So You Want to Found a Startup? My Advice to College Students


Along with my job as co-founder & CEO of AnswerDash, I’m also a professor at the University of Washington Information School, where AnswerDash was born. This week marks the return to campus for tens of thousands of eager students ready to sharpen their skills and take one step closer to achieving their dream.

For some of these students, that dream is to found a tech startup. I am familiar with that dream. I had it, too, when I graduated from Stanford in the late 1990s. It seems to me that, if anything, that dream has only grown among college students, with hundreds of them feeling it on the Seattle campus.

5 things I would tell students before they start their own company

  1. Know thyself.This advice may sound very Zen, but above all else, startups are crucibles of intense experiences, both good and bad, and how you handle these experiences will, at times, upend who you think you are. You will make mistakes. You will let yourself and others down. You will face adversity. You will feel deep uncertainty. You will even feel lonely despite working with a team. If you don’t really know who you are, what you stand for, where you draw lines, and how you treat people, the intensity of these revelations can crush your own self-perception and devastate you. Startups strip you down and show you to yourself naked and afraid. You can only handle these moments if you know who is going to be revealed standing there. It’s not about being perfect. It’s about being imperfect and knowing your imperfections so you don’t let them destroy your chances for success.


  1. Think mission, not money. They say good founders never think about the money they’ll make if their startup takes off. Instead, they focus on their startup’s mission, and are surprised when that mission one day turns to green. If you find yourself more excited about the possibility of riches than the possibility of changing the world, don’t found a startup. Not until your passion for your mission so consumes you that there’s no room to think about anything else.

  1. Don’t hire your friends. Many early-stage CEOs will hire their friends to work in their companies. Many friendships do fine in a startup. But managing your friends will always be harder than managing others. Friends will talk to you differently, look at you differently, expect different things, and react in different ways than other employees. With every friend you hire you incur an emotional overhead you don’t have with others. And there will be a time when you put your friendship at risk for the sake of the startup. If you believe in your mission, you’ll convince others to believe in it, too. If you can only convince your friends to join you, you need to find a new mission.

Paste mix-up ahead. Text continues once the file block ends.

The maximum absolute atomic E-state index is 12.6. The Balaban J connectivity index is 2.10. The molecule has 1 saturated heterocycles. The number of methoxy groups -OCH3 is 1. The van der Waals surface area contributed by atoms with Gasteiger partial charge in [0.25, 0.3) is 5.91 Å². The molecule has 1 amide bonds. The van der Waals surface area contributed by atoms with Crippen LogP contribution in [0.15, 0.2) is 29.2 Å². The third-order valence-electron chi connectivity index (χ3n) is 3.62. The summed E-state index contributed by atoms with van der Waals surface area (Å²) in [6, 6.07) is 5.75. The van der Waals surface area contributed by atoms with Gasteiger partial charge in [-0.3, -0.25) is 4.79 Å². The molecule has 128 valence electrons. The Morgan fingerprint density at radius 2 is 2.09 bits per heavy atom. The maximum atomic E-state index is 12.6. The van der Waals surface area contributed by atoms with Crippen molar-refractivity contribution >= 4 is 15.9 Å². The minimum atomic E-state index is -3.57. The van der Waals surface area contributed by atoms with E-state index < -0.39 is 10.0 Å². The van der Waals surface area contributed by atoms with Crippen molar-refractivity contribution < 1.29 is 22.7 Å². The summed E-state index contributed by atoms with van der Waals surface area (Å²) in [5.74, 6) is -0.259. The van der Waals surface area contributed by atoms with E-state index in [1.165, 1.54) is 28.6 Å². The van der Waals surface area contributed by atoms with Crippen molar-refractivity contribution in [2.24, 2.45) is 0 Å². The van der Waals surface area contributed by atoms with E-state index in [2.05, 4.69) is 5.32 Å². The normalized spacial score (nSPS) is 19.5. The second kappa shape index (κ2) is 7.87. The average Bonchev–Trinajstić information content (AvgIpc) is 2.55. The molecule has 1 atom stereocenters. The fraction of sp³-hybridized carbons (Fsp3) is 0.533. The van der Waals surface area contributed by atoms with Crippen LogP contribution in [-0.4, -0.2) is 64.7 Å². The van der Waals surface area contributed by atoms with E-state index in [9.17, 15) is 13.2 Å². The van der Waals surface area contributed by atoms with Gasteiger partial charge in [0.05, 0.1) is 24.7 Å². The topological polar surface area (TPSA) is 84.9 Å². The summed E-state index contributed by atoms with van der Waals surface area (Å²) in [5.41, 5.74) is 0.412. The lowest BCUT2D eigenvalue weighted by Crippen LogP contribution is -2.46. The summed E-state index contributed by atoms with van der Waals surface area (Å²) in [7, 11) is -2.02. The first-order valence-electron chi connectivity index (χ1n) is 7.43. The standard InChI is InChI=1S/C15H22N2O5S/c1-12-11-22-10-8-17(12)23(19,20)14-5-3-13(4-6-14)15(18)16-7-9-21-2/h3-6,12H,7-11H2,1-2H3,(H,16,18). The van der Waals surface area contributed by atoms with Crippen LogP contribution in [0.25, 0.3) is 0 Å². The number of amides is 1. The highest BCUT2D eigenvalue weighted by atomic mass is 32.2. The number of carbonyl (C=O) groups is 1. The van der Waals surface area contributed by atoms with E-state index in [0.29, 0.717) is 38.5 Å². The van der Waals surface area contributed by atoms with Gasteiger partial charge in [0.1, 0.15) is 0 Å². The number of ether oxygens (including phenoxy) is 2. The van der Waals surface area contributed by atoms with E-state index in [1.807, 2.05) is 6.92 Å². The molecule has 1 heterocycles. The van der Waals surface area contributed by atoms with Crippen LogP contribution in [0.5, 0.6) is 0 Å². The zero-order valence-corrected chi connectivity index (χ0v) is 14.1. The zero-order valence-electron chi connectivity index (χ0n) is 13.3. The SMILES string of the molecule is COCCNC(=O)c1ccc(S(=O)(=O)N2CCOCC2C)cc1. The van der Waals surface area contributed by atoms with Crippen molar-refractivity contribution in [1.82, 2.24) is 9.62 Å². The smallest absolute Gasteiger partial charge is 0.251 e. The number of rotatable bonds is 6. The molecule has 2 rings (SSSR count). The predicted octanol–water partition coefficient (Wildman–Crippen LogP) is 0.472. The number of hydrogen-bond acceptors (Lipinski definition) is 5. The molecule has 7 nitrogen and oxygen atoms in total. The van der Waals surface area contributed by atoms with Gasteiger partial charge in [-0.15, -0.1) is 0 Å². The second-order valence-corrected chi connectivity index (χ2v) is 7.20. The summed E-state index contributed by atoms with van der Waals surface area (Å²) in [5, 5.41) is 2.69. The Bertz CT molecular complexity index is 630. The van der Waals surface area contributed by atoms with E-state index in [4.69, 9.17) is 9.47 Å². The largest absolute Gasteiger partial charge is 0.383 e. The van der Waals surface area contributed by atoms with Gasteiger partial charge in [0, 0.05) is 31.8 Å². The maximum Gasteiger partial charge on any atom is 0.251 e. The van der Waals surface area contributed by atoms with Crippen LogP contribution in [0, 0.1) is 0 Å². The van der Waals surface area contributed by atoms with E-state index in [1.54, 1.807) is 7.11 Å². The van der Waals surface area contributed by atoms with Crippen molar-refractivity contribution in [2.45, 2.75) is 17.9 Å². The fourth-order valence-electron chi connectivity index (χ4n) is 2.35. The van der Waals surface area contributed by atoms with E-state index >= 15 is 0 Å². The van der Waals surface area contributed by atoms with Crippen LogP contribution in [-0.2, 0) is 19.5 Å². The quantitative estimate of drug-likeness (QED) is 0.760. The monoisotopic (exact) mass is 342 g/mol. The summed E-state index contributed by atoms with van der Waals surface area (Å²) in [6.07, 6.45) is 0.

1. Customers first... second... third. It may be tempting to hole up in a dorm room with a few co-founders and write code that, one day, will change the world. The problem with this scenario is that it presumes you know exactly how the world works and exactly how to change it. But you don’t. You are in a dorm room. To understand the world you’re trying to change, you have to get out in it. You have to talk to customers as the first thing you do. And the second thing you do. And the third… If you are selling software to accounting firms, you need to talk to accountants. If you are selling gadgets to retailers, you need to observe retailers. If your product will be used by stay-at-home moms, you need to deeply understand their daily lives. Your startup starts “out there,” not “in here.” Understanding the world is a prerequisite for changing it.

  1. Nail your product, but stay focused on your business. Many of the tech majors I teach, when talking about their startups, talk only about the product they’re building. I wait to hear about their business, and when I ask about it, they go right on describing their product. Don’t get me wrong—the product a company sells must be excellent. Any product from an early-stage company is going to be narrow in scope, and that’s a good thing, but whatever the product does, it must do better than anything else. But this product is not the business. This product is what the business sells. So beyond the product, you must think about customers, how you’ll reach them, what you’ll charge them, how you’ll support them, how they’ll switch to your solution, what team you’ll need, who you’ll partner with, when you’ll raise money, and a hundred other things. Many great products fail, but no great businesses fail, by definition.


Key takeaway: Students, you have some of the greatest energy and talent in the world. Pouring yourself into a startup after graduation is a great way to capitalize on that energy and those talents. But know what you’re getting into. Startups require you to have a level of self-awareness, passion, and vision that is rare. Don’t fear the challenge, but don’t underestimate it. As they said in Friday Night Lights, “Clear eyes, full hearts, can’t lose!"